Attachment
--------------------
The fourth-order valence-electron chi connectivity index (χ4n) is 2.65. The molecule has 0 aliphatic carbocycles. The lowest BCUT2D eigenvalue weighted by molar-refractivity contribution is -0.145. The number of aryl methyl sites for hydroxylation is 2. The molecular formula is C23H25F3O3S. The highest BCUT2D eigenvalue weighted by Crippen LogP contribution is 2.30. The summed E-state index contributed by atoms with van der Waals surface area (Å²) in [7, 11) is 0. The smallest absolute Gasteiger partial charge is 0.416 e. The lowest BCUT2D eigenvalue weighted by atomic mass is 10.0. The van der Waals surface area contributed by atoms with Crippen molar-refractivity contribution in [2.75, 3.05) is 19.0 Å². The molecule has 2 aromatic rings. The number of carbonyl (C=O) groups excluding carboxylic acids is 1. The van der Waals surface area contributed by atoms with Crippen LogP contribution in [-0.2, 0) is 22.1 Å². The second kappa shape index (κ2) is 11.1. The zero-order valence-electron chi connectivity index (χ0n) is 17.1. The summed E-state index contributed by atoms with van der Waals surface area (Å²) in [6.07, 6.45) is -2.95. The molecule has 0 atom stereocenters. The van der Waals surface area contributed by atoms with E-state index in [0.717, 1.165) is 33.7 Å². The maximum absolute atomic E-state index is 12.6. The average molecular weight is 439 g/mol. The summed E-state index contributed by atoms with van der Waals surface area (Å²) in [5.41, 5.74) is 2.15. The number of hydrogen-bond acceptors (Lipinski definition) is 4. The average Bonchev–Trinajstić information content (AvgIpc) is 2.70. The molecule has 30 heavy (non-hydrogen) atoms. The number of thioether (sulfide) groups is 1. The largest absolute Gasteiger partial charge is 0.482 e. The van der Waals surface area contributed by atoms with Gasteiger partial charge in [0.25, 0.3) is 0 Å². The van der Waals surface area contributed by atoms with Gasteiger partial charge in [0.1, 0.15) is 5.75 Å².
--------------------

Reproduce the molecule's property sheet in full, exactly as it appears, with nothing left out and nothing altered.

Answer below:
The fourth-order valence-electron chi connectivity index (χ4n) is 2.65. The molecule has 0 aliphatic carbocycles. The lowest BCUT2D eigenvalue weighted by molar-refractivity contribution is -0.145. The number of aryl methyl sites for hydroxylation is 2. The molecular formula is C23H25F3O3S. The highest BCUT2D eigenvalue weighted by Crippen LogP contribution is 2.30. The summed E-state index contributed by atoms with van der Waals surface area (Å²) in [7, 11) is 0. The smallest absolute Gasteiger partial charge is 0.416 e. The lowest BCUT2D eigenvalue weighted by atomic mass is 10.0. The van der Waals surface area contributed by atoms with Crippen molar-refractivity contribution in [2.75, 3.05) is 19.0 Å². The molecule has 2 aromatic rings. The number of carbonyl (C=O) groups excluding carboxylic acids is 1. The van der Waals surface area contributed by atoms with Crippen LogP contribution in [-0.2, 0) is 22.1 Å². The second kappa shape index (κ2) is 11.1. The zero-order valence-electron chi connectivity index (χ0n) is 17.1. The summed E-state index contributed by atoms with van der Waals surface area (Å²) in [6.07, 6.45) is -2.95. The molecule has 0 atom stereocenters. The van der Waals surface area contributed by atoms with E-state index in [0.717, 1.165) is 33.7 Å². The maximum absolute atomic E-state index is 12.6. The average molecular weight is 439 g/mol. The summed E-state index contributed by atoms with van der Waals surface area (Å²) in [5.41, 5.74) is 2.15. The number of hydrogen-bond acceptors (Lipinski definition) is 4. The average Bonchev–Trinajstić information content (AvgIpc) is 2.70. The molecule has 30 heavy (non-hydrogen) atoms. The number of thioether (sulfide) groups is 1. The largest absolute Gasteiger partial charge is 0.482 e. The van der Waals surface area contributed by atoms with Gasteiger partial charge in [0.25, 0.3) is 0 Å². The van der Waals surface area contributed by atoms with Gasteiger partial charge in [0.1, 0.15) is 5.75 Å².